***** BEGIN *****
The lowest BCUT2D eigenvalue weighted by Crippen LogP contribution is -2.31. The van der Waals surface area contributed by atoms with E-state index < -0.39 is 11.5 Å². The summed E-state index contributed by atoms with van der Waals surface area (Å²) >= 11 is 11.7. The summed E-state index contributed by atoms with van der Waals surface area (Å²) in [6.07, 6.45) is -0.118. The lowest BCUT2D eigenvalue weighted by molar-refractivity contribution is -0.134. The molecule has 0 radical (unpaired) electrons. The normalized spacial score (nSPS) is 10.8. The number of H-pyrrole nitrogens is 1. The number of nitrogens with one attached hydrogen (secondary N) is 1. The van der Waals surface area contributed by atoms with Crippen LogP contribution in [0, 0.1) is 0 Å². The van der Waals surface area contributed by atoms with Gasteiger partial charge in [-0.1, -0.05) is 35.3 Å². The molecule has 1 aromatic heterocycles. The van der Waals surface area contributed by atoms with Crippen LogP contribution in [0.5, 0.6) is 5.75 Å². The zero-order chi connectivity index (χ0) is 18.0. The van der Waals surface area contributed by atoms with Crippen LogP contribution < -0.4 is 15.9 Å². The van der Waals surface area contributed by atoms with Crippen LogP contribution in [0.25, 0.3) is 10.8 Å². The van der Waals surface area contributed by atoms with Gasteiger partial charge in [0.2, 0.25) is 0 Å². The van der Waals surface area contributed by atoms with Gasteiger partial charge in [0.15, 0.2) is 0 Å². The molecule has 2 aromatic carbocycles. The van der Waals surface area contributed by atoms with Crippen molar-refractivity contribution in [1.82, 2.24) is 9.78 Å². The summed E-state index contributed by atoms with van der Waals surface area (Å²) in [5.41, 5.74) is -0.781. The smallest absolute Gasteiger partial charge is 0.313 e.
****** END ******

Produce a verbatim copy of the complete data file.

The lowest BCUT2D eigenvalue weighted by Crippen LogP contribution is -2.31. The van der Waals surface area contributed by atoms with E-state index < -0.39 is 11.5 Å². The summed E-state index contributed by atoms with van der Waals surface area (Å²) >= 11 is 11.7. The summed E-state index contributed by atoms with van der Waals surface area (Å²) in [6.07, 6.45) is -0.118. The lowest BCUT2D eigenvalue weighted by molar-refractivity contribution is -0.134. The molecule has 0 radical (unpaired) electrons. The normalized spacial score (nSPS) is 10.8. The number of H-pyrrole nitrogens is 1. The number of nitrogens with one attached hydrogen (secondary N) is 1. The van der Waals surface area contributed by atoms with Crippen LogP contribution in [0, 0.1) is 0 Å². The van der Waals surface area contributed by atoms with Gasteiger partial charge in [-0.1, -0.05) is 35.3 Å². The molecule has 1 aromatic heterocycles. The van der Waals surface area contributed by atoms with Crippen LogP contribution in [0.5, 0.6) is 5.75 Å². The zero-order chi connectivity index (χ0) is 18.0. The van der Waals surface area contributed by atoms with Crippen LogP contribution < -0.4 is 15.9 Å². The van der Waals surface area contributed by atoms with Crippen LogP contribution in [0.25, 0.3) is 10.8 Å². The van der Waals surface area contributed by atoms with Gasteiger partial charge in [0.2, 0.25) is 0 Å². The van der Waals surface area contributed by atoms with Gasteiger partial charge in [0.15, 0.2) is 0 Å². The molecule has 2 aromatic carbocycles. The van der Waals surface area contributed by atoms with Crippen molar-refractivity contribution in [1.82, 2.24) is 9.78 Å². The summed E-state index contributed by atoms with van der Waals surface area (Å²) in [5.41, 5.74) is -0.781. The smallest absolute Gasteiger partial charge is 0.313 e.